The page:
The Landscape Guide

Heritage Lottery Fund (HLF) support for public parks

The restoration of London's public parks has received generous funding from the Heritage Lottery Fund (HLF). The HLF's work in this area is summarised in a downloadable .pdf document: Parklife.pdf. The second paragraph of Parklife (undated but downloaded in 2006) is as follows: "Little has really changed about the way we love parks. In their roles as social meeting places, sporting places and uplifting gardens, they have played an important part in developing our national character, and are the envy of visitors from other countries which lack this green and pleasant inheritance." Discussion of this statement would be simpler if the phrase 'the way we use our parks' was substituted for 'the way we love our parks' but in either case the remark that 'little has changed' is woefully ill-informed. Yet it forms the basis of the entire HLF public park funding programme. It is rather as if a general from the First Boer War had lived to remark, in 2006, that 'Little as really changed about the way an army fights'. With regard to parks, any sociologically respectable comparsion of the situation in 2006 with that in 1880 would have to note that:

  • many working people now have sedentary jobs. Their leisure time need is for exercise, not rest
  • garden owning and garden visiting have become far more popular since 1880, lessening the need for public parks to be public gardens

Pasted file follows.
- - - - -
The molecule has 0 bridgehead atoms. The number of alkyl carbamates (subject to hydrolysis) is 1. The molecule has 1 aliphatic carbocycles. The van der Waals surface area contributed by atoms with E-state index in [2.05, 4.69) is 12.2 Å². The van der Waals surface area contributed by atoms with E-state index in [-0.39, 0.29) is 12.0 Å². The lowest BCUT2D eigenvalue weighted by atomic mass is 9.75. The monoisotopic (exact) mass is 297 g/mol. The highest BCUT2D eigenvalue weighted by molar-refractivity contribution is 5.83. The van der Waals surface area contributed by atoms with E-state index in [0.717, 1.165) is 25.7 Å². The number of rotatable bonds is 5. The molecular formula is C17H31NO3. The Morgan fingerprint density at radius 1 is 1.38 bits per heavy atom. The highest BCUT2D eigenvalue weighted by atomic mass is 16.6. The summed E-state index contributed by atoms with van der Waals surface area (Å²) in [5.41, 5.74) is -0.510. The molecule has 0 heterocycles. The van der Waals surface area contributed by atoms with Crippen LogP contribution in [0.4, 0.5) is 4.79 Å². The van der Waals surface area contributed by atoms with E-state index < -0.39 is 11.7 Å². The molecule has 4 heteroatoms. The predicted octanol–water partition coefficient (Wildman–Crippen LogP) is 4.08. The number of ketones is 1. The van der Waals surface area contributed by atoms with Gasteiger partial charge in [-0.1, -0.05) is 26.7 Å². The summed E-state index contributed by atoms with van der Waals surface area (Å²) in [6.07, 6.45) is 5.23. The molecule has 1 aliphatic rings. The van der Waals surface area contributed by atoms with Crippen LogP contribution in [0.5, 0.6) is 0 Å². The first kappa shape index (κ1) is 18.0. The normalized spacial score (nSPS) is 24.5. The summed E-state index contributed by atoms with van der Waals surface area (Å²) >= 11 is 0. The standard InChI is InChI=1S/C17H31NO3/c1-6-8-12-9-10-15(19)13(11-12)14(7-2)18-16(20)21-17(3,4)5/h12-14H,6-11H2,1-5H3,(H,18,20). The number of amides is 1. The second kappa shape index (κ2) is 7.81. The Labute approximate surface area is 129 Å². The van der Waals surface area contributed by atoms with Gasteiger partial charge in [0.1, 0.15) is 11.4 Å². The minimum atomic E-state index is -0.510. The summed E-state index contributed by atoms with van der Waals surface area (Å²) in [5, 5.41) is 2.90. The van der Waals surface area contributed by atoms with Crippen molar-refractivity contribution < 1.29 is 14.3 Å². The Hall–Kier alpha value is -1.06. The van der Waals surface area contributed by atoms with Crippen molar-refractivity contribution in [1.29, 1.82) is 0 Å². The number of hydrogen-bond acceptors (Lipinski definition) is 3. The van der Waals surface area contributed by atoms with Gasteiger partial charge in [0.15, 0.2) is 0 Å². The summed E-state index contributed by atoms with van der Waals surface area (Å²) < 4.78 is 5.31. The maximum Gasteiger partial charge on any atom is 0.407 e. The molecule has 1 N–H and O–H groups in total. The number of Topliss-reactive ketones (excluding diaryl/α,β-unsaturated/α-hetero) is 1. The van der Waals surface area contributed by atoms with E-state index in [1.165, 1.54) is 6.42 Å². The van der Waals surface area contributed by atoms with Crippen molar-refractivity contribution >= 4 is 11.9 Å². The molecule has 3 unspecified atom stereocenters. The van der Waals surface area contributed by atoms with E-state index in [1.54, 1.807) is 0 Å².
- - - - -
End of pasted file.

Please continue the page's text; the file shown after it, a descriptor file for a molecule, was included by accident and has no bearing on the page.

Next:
• the predominant idea of 1880 was that public funding for public parks should be to make places of rest for working class people who spent their lives in manual toil. They had little time off at the week end and no annual vacation.
  • visiting the country is easier in 2006 than 1880, because so many people have private cars.
  • tastes and preferences in leisure pursuits have undergone significant change
  • nature reserves have become popular since 1880
  • there is no longer any need to restrict the consumption of alcohol in parks
  • see comments on London public parks and Burgess Park

It would, therefore, have been much better for the HLF to fund a programme of public park renewal, not public park restoration. One can, however, see how the mistake was made. National Lottery Funding was also available for sport and it was probably thought this would cover active recreation in parks.

In London the HLF has contributed funding towards restoring of the following parks, gardens and open spaces:

Emslie Horniman Pleasance
Battersea Park
Coram's Fields
Finsbury Park
Gladstone Park
Russell Square
St George's Gardens
South Norwood Lake and Gardens
Crystal Palace
Pymmes Park
New River Loop
Gunnersbury Park
Well Hall Pleasance
Clapton Square, Hackney
Hampstead Cemetery
Waterlow Park, Camden
Highgate Cemetery
St Mary's Churchyard, Islington
Island Gardens (Isle of Dogs)
Coronation Gardens (Leyton)
Cleaver Square, Vauxhall
Manor House Gardens, Lewisham
Nunhead Cemetery
All Saints Churchyard, Poplar
Southwark Park
St Pancras Gardens
Well Hall Pleasaunce

HOMEPAGE - Landscape Architecture London List

An office worker using a public park at lunchtime. She is not sitting on the park bench. She is sweating.

A London park in 1885: ladies, gentlemen and the aspirational working class have come to rest and take the air.